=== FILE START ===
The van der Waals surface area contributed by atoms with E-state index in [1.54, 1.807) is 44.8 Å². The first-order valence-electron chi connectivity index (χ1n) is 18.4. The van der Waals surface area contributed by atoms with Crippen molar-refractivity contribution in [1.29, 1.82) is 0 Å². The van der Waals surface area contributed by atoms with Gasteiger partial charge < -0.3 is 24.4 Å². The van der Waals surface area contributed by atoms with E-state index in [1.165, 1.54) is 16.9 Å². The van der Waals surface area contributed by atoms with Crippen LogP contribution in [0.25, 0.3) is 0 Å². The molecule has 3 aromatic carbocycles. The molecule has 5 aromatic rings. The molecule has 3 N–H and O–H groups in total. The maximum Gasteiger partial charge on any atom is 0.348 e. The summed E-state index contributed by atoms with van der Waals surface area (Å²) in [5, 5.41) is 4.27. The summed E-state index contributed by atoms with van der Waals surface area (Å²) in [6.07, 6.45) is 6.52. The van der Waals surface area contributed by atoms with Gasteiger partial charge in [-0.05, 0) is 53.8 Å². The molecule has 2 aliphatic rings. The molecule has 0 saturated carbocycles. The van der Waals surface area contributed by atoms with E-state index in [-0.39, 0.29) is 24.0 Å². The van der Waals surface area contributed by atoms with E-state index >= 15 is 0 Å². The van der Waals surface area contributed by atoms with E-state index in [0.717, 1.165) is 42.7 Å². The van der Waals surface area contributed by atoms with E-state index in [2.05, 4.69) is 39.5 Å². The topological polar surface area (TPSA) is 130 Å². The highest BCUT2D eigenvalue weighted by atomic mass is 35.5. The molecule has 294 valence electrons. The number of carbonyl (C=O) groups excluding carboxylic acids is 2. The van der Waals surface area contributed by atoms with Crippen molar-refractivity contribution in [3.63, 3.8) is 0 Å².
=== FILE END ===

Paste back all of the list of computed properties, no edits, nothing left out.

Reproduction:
The van der Waals surface area contributed by atoms with E-state index in [1.54, 1.807) is 44.8 Å². The first-order valence-electron chi connectivity index (χ1n) is 18.4. The van der Waals surface area contributed by atoms with Crippen molar-refractivity contribution in [1.29, 1.82) is 0 Å². The van der Waals surface area contributed by atoms with Gasteiger partial charge < -0.3 is 24.4 Å². The van der Waals surface area contributed by atoms with E-state index in [1.165, 1.54) is 16.9 Å². The van der Waals surface area contributed by atoms with Crippen LogP contribution in [0.25, 0.3) is 0 Å². The molecule has 3 aromatic carbocycles. The molecule has 5 aromatic rings. The molecule has 3 N–H and O–H groups in total. The maximum Gasteiger partial charge on any atom is 0.348 e. The summed E-state index contributed by atoms with van der Waals surface area (Å²) in [5, 5.41) is 4.27. The summed E-state index contributed by atoms with van der Waals surface area (Å²) in [6.07, 6.45) is 6.52. The van der Waals surface area contributed by atoms with Gasteiger partial charge in [-0.05, 0) is 53.8 Å². The molecule has 2 aliphatic rings. The molecule has 0 saturated carbocycles. The van der Waals surface area contributed by atoms with E-state index in [-0.39, 0.29) is 24.0 Å². The van der Waals surface area contributed by atoms with E-state index >= 15 is 0 Å². The van der Waals surface area contributed by atoms with E-state index in [0.717, 1.165) is 42.7 Å². The van der Waals surface area contributed by atoms with E-state index in [2.05, 4.69) is 39.5 Å². The topological polar surface area (TPSA) is 130 Å². The highest BCUT2D eigenvalue weighted by atomic mass is 35.5. The molecule has 294 valence electrons. The number of carbonyl (C=O) groups excluding carboxylic acids is 2. The van der Waals surface area contributed by atoms with Crippen molar-refractivity contribution in [3.63, 3.8) is 0 Å².